• Family: A family is made up of a number of genera that share several characteristics.
  • Order: A number of families with common characteristics make an order.
  • Class: Orders that share a number of characteristics make up a class.
  • Phylum/Division: A number of classes with similar characteristics make up a phylum (plural phyla) in animals. In plants this is called a division.
  • Kingdom: This is made up of several phyla (in animals) or divisions (in plants). It is the largest taxonomic unit in classification.



Living organisms are classified into five kingdoms;

  • Monera,
  • Protoctista,
  • Fungi,
  • Plantae

Kingdom Fungi

  • Some are unicellular while others are multicellular.
  • They have no chlorophyll.
  • Most are saprophytic e.g. yeasts, moulds and mushrooms.
  • A few are parasitic e.g. Puccinia graminae.

Kingdom Monera (Prokaryota)

  • These are very small unicellular organisms.
  • They lack a nuclear membrane
  • do not have any bound membrane organelles.
  • Hence the name Prokaryota.
  • They are mainly bacteria, e.g. Vibrio cholerae.

Kingdom Protoctista

  • They are unicellular organisms.
  • Their nucleus and organelles are surrounded by membranes (eukaryotic).
  • They include algae, slime moulds – fungi-like and protozoa

 Kingdom Plantae

  • They are all multicellular.
  • They contain chlorophyll and are all autotrophic.
  • They include; Bryophyta (mossplant), Pteridophyta (ferns) and Spermatophyta (seed bearing plants).

Kingdom Animalia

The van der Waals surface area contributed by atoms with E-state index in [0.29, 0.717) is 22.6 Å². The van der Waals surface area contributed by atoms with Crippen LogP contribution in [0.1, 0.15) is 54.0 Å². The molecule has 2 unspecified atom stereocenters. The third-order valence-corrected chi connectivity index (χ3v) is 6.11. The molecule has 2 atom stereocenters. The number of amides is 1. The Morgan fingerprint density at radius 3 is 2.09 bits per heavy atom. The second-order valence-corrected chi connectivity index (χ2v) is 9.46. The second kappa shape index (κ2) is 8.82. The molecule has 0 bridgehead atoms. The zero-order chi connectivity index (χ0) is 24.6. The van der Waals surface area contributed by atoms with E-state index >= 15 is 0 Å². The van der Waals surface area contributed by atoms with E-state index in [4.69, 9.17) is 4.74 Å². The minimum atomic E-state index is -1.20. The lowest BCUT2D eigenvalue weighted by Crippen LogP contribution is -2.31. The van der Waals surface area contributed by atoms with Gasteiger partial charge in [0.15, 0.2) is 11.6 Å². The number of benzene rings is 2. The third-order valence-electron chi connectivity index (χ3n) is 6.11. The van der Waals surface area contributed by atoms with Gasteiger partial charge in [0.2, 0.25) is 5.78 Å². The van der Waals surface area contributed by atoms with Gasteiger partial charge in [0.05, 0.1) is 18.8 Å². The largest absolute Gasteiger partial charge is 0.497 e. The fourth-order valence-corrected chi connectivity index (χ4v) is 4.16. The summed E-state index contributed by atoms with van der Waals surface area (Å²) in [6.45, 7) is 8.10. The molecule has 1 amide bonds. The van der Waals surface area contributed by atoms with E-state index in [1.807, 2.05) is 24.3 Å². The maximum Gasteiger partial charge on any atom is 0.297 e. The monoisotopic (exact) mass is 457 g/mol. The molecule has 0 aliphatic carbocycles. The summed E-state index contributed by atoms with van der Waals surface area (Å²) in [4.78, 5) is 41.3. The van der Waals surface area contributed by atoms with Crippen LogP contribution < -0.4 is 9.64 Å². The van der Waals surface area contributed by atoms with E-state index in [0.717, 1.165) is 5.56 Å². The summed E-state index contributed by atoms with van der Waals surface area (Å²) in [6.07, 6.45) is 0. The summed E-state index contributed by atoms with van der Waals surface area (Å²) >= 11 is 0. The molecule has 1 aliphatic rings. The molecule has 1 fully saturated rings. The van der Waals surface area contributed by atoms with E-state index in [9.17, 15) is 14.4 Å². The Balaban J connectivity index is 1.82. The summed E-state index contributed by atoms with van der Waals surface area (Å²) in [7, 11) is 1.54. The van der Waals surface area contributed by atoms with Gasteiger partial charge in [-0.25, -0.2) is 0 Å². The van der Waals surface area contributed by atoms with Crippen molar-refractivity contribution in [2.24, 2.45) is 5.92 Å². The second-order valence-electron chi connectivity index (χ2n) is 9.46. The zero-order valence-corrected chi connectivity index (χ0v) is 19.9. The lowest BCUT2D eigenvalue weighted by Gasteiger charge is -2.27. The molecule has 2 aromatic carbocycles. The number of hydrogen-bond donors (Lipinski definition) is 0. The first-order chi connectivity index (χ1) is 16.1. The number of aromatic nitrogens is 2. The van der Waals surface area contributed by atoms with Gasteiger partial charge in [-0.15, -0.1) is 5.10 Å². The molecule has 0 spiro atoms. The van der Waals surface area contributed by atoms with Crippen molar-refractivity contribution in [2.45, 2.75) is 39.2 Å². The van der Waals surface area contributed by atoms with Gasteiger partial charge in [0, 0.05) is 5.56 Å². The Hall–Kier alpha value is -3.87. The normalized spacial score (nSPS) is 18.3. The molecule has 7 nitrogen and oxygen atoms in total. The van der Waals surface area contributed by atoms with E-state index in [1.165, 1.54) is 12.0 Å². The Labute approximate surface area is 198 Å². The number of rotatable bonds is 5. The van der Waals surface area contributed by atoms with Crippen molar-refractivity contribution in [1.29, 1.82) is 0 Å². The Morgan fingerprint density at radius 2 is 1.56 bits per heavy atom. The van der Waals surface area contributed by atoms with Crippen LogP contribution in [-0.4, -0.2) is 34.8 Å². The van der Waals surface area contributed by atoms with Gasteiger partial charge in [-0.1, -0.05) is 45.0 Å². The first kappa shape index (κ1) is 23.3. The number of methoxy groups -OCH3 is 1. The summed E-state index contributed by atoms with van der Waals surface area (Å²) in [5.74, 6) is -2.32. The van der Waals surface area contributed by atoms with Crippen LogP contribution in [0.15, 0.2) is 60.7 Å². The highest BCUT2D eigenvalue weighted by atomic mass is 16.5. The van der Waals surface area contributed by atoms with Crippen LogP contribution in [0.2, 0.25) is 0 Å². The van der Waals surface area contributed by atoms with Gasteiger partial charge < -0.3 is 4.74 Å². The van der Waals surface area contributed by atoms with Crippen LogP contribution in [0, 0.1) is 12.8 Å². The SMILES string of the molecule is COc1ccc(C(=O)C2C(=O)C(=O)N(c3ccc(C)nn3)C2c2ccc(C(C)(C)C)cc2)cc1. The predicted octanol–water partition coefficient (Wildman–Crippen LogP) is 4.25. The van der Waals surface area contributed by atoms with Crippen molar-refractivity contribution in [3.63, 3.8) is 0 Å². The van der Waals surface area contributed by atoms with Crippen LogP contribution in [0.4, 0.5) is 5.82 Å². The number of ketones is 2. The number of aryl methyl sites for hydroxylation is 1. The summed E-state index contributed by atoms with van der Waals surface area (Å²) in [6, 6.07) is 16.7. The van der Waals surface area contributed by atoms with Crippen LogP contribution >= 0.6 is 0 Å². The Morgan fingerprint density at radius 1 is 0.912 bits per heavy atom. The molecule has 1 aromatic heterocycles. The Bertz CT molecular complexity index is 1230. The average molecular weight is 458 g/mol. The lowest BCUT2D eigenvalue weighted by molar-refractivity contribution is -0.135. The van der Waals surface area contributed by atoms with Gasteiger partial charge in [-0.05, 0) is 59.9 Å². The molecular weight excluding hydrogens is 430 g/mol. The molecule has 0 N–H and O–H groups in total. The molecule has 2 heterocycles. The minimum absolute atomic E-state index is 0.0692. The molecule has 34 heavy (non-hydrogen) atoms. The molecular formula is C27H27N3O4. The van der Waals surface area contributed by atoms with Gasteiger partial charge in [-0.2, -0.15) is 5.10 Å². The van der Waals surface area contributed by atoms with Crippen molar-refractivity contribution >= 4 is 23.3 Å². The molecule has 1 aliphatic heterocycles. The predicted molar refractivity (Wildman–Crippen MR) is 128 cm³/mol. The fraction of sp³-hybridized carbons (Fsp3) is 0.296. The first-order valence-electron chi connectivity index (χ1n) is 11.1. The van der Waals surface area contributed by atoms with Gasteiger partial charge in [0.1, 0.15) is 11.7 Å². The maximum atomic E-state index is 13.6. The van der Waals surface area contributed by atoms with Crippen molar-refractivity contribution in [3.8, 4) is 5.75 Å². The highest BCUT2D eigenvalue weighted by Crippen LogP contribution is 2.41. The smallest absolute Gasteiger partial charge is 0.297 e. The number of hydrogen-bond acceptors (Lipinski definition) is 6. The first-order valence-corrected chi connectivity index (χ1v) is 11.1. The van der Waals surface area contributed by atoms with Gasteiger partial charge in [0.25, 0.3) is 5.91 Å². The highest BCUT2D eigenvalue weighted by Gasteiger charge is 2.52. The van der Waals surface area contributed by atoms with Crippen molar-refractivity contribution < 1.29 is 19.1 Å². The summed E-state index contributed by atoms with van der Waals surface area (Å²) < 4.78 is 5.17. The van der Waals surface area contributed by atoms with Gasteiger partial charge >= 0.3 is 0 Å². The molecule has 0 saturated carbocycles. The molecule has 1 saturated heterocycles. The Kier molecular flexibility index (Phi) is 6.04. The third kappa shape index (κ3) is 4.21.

• These are all multicellular and heterotrophic.
  • Examples are annelida (earthworms), mollusca (snails),athropoda, chordata .
  • Example of Arthropods are ticks, butterflies.
  • Members of Chordata are fish, frogs and humans.

External Features of Organisms

In plants we should look for:-

  • Spore capsule and rhizoids in moss plants.
  • Sori and fronds in ferns.
  • Stem, leaves, roots, flowers, fruits and seeds in plants.

 In animals, some important features to look for are:

  • Segmentation, presence of limbs and, number of body parts, presence and number of antennae. These are found in phylum arthropoda:
  • Visceral clefts, notochord, nerve tube, fur or hair, scales, fins, mammary glands, feathers and wings.
  • These are found in chordata.

Binomial Nomenclature

  • Organisms are known by their local names.
  • Scientists use scientific names to be able to communicate easily among themselves.
  • This method of naming uses two names, and is called Binomial nomenclature.
  • The first name is the name of the genus: (generic name) which starts with a capital letter.
  • The second name is the name of the species (specific name) which starts with a small letter.
  • The two names are underlined or written in italics.
  • Man belongs to the genus Homo, and the species,
  • The scientific name of man is therefore Homo
  • Maize belongs to the genus Zea, and the species mays.
  • The scientific name of maize is Zea


Practical Activities

  • Use of Collecting Nets, Cutting Instruments and Hand Lens.
  • Forceps are used to collect crawling and slow moving animals.
  • Sweep nets are used to catch flying insects.
  • Cutting instrument like scapel is used to cut specimen e.g. making sections.
  • Hand lens is used to magnify small plants and animals.
  • Drawing of the magnified organism are made and the linear magnification of each calculated.

Collection and Detailed Observation of Small Plants and Animals

e.g. moss, ferns, bean.

Look for the following:

  • Moss plants: Rhizoids and spore capsules.
  • Fern plants: Rhizomes with adventitious roots; large leaves (fronds) with Sori (clusters of sporangia).
  • Seed plants: Tree/shrub (woody) or non-woody (herbs) e.g. bean.
  • Root system – fibrous, adventitious and tap root.
  • Stem – position and length of interrnodes.
  • Type of leaves – simple or compound; arranged as alternate, opposite or whorled.
  • Flower – colour, number of parts, size and relative position of each: